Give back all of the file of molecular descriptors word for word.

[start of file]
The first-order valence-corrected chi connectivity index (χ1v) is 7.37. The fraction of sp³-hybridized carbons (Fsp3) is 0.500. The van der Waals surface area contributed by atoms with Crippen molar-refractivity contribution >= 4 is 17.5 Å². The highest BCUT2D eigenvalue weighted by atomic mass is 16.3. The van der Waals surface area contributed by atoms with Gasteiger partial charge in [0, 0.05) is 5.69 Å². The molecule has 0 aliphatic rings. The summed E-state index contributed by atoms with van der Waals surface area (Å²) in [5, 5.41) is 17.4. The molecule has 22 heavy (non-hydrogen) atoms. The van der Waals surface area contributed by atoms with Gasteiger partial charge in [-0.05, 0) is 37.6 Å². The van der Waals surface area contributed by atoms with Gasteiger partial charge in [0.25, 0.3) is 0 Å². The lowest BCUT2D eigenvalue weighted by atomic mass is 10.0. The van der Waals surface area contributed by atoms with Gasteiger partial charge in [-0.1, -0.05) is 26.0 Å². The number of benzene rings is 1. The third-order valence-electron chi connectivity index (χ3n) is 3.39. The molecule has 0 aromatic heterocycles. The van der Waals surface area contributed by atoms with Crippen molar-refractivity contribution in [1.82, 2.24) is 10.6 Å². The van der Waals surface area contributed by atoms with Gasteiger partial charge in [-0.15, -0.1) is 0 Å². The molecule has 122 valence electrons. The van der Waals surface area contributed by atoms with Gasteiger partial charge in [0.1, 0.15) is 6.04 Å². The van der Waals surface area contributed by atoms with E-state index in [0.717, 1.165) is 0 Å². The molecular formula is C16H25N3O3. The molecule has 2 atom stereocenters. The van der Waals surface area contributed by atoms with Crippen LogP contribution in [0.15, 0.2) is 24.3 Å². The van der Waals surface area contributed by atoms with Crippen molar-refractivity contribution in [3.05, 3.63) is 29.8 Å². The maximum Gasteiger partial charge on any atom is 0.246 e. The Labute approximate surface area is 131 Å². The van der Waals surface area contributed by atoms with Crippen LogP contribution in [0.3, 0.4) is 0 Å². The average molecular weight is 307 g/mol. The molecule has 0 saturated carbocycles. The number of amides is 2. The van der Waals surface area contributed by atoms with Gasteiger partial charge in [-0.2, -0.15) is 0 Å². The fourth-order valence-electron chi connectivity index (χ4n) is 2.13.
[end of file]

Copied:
The first-order valence-corrected chi connectivity index (χ1v) is 7.37. The fraction of sp³-hybridized carbons (Fsp3) is 0.500. The van der Waals surface area contributed by atoms with Crippen molar-refractivity contribution >= 4 is 17.5 Å². The highest BCUT2D eigenvalue weighted by atomic mass is 16.3. The van der Waals surface area contributed by atoms with Gasteiger partial charge in [0, 0.05) is 5.69 Å². The molecule has 0 aliphatic rings. The summed E-state index contributed by atoms with van der Waals surface area (Å²) in [5, 5.41) is 17.4. The molecule has 22 heavy (non-hydrogen) atoms. The van der Waals surface area contributed by atoms with Gasteiger partial charge in [-0.05, 0) is 37.6 Å². The van der Waals surface area contributed by atoms with Gasteiger partial charge in [0.25, 0.3) is 0 Å². The lowest BCUT2D eigenvalue weighted by atomic mass is 10.0. The van der Waals surface area contributed by atoms with Gasteiger partial charge in [-0.1, -0.05) is 26.0 Å². The number of benzene rings is 1. The third-order valence-electron chi connectivity index (χ3n) is 3.39. The molecule has 0 aromatic heterocycles. The van der Waals surface area contributed by atoms with Crippen molar-refractivity contribution in [1.82, 2.24) is 10.6 Å². The van der Waals surface area contributed by atoms with Gasteiger partial charge in [-0.15, -0.1) is 0 Å². The molecule has 122 valence electrons. The van der Waals surface area contributed by atoms with Gasteiger partial charge in [0.1, 0.15) is 6.04 Å². The van der Waals surface area contributed by atoms with E-state index in [0.717, 1.165) is 0 Å². The molecular formula is C16H25N3O3. The molecule has 2 atom stereocenters. The van der Waals surface area contributed by atoms with Crippen LogP contribution in [0.15, 0.2) is 24.3 Å². The van der Waals surface area contributed by atoms with Crippen molar-refractivity contribution in [3.05, 3.63) is 29.8 Å². The maximum Gasteiger partial charge on any atom is 0.246 e. The Labute approximate surface area is 131 Å². The van der Waals surface area contributed by atoms with Crippen LogP contribution in [0.3, 0.4) is 0 Å². The average molecular weight is 307 g/mol. The molecule has 0 saturated carbocycles. The number of amides is 2. The van der Waals surface area contributed by atoms with Gasteiger partial charge in [-0.2, -0.15) is 0 Å². The fourth-order valence-electron chi connectivity index (χ4n) is 2.13.